Two interesting studies were reported in the last two months on the effects of rapamycin (aka sirolimus and maybe other brand names) on memory and life span.
Rapamycin rescues learning, memory in Alzheimer's mouse model
February 24, 2010 - Rapamycin, a drug that keeps the immune system from attacking transplanted organs, may have another exciting use: fighting Alzheimer's disease.
for the rest: http://www.physorg.com/news186253105.html
A drug that extends life span prevents Alzheimer's deficits
April 1, 2010 - If research results continue to be repeated and are turned into clinical trials, a drug already approved for some uses could be marshaled -- sooner than we expect -- to prevent Alzheimer's disease in humans and improve health to the end of life.
A few weeks after a report that rapamycin, a drug that extends lifespan in mice and that is currently used in transplant patients, curbed the effects of Alzheimer's disease in mice, a second group is announcing similar results in an entirely different mouse model of early Alzheimer's.
for the rest: http://www.physorg.com/news189363163.html
OK, so that's sirolimus. Temsirolimus (CCI-779) is a derivative of sirolimus and goes after the same target (see: http://en.wikipedia.org/wiki/Temsirolimus
). Temsirolimus went through a large phase 2 trial for the treatment of MS. On completion of the trial, Wyeth decided not to proceed but I never found any explanation for that decision. Last year, at the ECTRIMS conference, some promising results from that trial were reported:
Thursday, September 10, 2009, 15:30 - 17:00
The effect of oral temsirolimus on brain atrophy
F. Barkhof, E. Fisher, I. van den Elskamp, M. Miller, B. Jasperse, R. Allen, R. Rudick, L. Kappos (Amsterdam, NL; Cleveland, US; Philadelphia, US; Basel, CH)
Introduction: In MS most active immunomodulatory agents have only modest effects on brain volume. CCI-779 (temsirolimus) is an immunosuppressive compound which suppresses cytokine-driven cell proliferation specifically blocking the interleukin 2-driven T-cell proliferation. In addition, as a neuroimmunophilin ligand (binding to FKBP-12) temsirolimus potentially exerts a neuroprotective effect; thereby targeting two key pathological mechanisms in MS. Previously, CCI-779 demonstrated its immunosuppressive efficacy in a phase II MS clinical trial, with a significant decrease in relapse rate and a reduction in the number of enhancing lesions on MRI in the 8mg group. Here we report the effect of CCI-779 on brain volume change on MRI.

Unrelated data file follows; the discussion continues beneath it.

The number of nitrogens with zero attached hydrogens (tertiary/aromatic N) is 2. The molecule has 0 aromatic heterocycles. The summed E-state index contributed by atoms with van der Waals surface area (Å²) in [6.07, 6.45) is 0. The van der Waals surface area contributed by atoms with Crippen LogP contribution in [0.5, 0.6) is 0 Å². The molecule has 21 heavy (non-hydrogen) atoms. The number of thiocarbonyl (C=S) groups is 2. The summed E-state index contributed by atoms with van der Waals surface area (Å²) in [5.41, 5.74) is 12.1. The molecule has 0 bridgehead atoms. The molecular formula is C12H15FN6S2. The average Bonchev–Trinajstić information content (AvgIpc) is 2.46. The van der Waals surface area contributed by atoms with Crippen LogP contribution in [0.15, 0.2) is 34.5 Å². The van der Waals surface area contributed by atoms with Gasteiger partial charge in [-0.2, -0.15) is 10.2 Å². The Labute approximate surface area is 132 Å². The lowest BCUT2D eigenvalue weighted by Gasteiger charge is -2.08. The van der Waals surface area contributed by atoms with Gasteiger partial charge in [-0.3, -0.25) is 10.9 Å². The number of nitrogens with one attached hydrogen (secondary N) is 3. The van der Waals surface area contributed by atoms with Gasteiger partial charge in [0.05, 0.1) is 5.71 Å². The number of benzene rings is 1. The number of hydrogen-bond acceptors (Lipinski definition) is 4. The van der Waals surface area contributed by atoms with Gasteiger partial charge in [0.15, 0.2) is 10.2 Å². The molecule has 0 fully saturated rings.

Methods: In a phase II trial, 297 MS patients were randomized to receive either placebo or different doses (2, 4, 8 mg orally per day) of temsirolimus for 9 months. The MRI protocol included conventional T1-weighted and dual-echo T2-weighted 2D spin-echo images with 3mm slices. Brain volume changes were assessed on the former using a registration based method (SIENA) and on the latter using a segmentation based method (BPF). Brain volume changes were compared between treatment groups using ANCOVA with adjustment for baseline brain volume and log-transformed number of enhancing lesions.
Results: Technically successful analyses were possible in 262 patients for SIENA and 274 for BPF. At baseline, all groups were well-matched in terms of normalized brain volume and BPF (p > 0.4 for BPF, p>0.3 for SIENAX). In the placebo-group, a significant change in brain volume occurred: -0.37% (SE=0.13%) for SIENA and -0.32% (SE=0.08%) for BPF. Treatment with temsirolimus significantly reduced the rate of brain atrophy measured by both methods in the 8mg group, with complete stabilization or even minor increase in brain volume in the 8mg group: +0.14% (SE= 0.13%) for SIENA and +0.02% (SE=0.07%) for BPF (p=0.0063 and p= 0.0015 vs. placebo respectively). A dose-dependent effect on the rate of brain volume decline was observed using both methods - for BPF, comparison of the lower doses reached significance versus placebo (p=0.042 for 2mg and p=0.0097 for 4mg).
Conclusion: In addition to an anti-inflammatory effect of CCI-779 on MRI lesion development and relapses, this drug demonstrated a beneficial effect on brain volume change using two independent analysis methods. These results suggest a possible neuroprotective effect of temsirolimus.
I don't know if these researchers are going to continue studying CCI-779 for MS, but I hope so.